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43Folders.com is Merlin Mann’s website about finding the time and attention to do your best creative work.

Vox Pop: Implementing GTD for Creative Work?

creativepro.com - Getting Design Done

Interesting article here by our old pal, Keith Robinson, introducing GTD to creative types. This is a fascinating topic for me, particularly since I sometimes find it difficult to "crank widgets" when it comes to anything creative.

Keith's an old hand with this stuff, so it's not surprising that he's developed his own tweaks for Getting Creativity Done. Here's a novel idea:

Create a creative time and space for yourself. Make sure it's free of distraction and get into the habit of going there as often as you can. When there, pull out your @creative lists and get to work. I find this is a great way to tackle smaller creative problems. It's how I come up with -- and get started on -- most of my writing. This article is a result of my @creative time.

That's an interesting way to think about contexts. Ordinarily, you'd think of contexts as representing access to a certain kind of tool or as a physical or temporal limitation, whereas Keith is using it almost like a project.

This is challenging stuff that my buddy, Ethan, and I end up talking about all the time. We both agree that you can use GTD to "clear the decks" for creative work -- to move aside all the mundane workaday tasks that might keep you from focusing on blocks of time for creative stuff. But we, like a lot of people, both struggle with how (or even whether) to put truly creative work into our GTD systems. What do you think?

How are you using GTD for creative work? What do projects and next actions look like for a painter, a screenwriter, or a dancer? What's your best trick for getting creative stuff done?

Adam Khan's picture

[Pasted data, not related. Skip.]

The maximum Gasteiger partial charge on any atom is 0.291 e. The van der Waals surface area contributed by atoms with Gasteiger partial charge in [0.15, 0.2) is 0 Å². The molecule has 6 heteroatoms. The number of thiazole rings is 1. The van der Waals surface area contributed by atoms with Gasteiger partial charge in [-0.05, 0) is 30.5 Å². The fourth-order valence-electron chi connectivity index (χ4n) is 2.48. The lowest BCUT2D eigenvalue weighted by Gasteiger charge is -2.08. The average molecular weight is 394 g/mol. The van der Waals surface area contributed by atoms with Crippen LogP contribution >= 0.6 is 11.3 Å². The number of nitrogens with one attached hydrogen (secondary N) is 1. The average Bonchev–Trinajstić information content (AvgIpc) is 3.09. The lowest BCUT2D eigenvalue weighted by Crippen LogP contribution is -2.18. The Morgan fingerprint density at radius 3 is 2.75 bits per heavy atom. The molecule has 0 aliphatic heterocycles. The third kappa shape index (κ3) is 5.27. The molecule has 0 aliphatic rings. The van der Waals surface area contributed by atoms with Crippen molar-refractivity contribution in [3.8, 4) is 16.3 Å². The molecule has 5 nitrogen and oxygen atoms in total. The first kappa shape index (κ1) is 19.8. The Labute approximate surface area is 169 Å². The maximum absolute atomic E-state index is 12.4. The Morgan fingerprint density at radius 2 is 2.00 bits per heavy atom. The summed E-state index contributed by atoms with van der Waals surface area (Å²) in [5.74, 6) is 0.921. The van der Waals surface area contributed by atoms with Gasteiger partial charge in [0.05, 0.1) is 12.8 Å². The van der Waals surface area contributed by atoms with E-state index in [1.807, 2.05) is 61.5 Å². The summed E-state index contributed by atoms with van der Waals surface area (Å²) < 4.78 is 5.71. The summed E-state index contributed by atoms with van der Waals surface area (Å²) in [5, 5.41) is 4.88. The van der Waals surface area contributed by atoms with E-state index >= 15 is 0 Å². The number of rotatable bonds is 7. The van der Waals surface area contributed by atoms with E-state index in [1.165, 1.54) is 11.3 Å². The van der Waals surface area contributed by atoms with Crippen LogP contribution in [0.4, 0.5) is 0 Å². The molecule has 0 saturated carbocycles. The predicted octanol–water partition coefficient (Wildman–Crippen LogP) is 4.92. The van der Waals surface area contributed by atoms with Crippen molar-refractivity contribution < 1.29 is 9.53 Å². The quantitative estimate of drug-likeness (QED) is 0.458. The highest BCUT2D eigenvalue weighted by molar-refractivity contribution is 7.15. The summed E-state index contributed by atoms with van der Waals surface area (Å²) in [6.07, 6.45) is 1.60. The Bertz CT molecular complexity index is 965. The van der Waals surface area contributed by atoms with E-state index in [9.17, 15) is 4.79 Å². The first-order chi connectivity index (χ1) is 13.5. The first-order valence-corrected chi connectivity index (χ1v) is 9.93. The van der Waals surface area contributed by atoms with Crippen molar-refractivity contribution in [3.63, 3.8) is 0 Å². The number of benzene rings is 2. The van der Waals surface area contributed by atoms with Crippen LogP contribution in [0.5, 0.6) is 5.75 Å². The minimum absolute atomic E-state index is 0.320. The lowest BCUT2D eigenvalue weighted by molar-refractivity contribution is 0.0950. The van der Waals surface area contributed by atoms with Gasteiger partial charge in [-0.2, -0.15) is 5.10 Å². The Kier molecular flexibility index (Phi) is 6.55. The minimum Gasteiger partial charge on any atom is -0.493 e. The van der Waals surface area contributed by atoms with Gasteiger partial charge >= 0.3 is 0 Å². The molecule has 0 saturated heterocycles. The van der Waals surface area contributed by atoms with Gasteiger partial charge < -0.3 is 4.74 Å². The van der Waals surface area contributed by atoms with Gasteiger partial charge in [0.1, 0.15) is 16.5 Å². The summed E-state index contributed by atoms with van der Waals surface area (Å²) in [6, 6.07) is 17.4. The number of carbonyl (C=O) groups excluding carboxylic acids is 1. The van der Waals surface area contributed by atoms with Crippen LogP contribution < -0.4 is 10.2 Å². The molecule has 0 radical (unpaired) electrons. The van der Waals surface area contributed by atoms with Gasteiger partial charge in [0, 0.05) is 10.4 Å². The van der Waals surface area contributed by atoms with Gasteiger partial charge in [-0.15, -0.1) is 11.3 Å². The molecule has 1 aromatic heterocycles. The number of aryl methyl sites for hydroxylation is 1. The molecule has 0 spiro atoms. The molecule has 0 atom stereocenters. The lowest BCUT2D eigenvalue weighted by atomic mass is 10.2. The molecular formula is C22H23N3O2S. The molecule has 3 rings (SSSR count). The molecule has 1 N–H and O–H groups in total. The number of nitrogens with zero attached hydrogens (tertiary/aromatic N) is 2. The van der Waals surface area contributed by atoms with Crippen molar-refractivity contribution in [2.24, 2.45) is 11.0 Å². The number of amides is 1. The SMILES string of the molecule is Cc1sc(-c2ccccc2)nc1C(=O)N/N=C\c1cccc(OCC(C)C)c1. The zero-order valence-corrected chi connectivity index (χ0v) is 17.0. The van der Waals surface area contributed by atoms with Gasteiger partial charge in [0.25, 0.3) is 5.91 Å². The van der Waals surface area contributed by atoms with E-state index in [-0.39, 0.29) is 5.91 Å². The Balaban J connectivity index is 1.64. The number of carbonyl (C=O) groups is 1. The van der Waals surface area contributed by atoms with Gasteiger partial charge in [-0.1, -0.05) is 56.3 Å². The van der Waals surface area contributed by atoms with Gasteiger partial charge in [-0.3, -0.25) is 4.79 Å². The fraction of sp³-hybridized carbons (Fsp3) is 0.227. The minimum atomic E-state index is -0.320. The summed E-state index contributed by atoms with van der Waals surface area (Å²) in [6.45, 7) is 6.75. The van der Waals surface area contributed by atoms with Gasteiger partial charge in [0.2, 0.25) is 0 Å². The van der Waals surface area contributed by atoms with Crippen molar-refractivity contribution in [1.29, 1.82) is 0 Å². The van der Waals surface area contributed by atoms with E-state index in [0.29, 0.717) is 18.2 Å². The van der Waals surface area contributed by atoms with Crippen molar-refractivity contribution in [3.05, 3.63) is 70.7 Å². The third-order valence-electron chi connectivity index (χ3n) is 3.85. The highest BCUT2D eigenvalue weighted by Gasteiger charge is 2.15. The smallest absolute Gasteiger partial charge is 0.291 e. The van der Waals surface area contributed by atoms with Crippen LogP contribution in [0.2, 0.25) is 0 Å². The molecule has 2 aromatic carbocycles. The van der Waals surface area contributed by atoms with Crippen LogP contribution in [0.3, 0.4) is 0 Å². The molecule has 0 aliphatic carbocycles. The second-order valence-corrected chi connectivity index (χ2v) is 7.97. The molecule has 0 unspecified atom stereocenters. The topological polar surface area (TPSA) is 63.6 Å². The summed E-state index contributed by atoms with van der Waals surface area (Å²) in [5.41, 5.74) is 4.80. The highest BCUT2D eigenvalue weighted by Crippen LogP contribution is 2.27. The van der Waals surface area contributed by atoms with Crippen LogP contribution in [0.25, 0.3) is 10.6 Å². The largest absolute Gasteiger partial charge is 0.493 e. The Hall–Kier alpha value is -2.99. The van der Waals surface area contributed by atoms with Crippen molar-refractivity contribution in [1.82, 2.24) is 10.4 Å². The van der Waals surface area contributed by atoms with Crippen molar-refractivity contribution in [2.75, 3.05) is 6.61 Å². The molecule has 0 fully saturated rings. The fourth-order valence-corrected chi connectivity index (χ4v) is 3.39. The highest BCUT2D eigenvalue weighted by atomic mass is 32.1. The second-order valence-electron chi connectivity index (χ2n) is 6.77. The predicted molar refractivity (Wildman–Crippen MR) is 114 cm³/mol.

May I commit heresy: there's...

May I commit heresy: there's a piece missing from GTD: volitional contexts. That's contexts created not due to physical constraints, but self-imposed limitations you impose on yourself to do certain things only, even though you could be doing other things (checking email, reading RSS feeds, responding to 43folders postings, etc). As you said in your recent talk, contexts don't really work so much for desk-bound information workers.

This hit home to me when I realized I'd be running my web dev business (how you said dripped such involuntary contempt when you said "web designer" during the Google talk!) much better if I split the workday into two: maintenance and improvement of current live sites, and development on new ones. Without the separation, I've always tended to neglect the former for the latter, which is really not a very moral way to behave.

I thought of a term for this: chrontexts. But that's horrible. Then I came across this recent article by Steve Pavlina, "How to Create a Personal Productivity Scaffold" at http://www.stevepavlina.com/blog/2007/07/how-to-create-a-personal-productivity-scaffold/ and I thought, wow, that's it: Scaffolds!

Isn't that the answer to your question?




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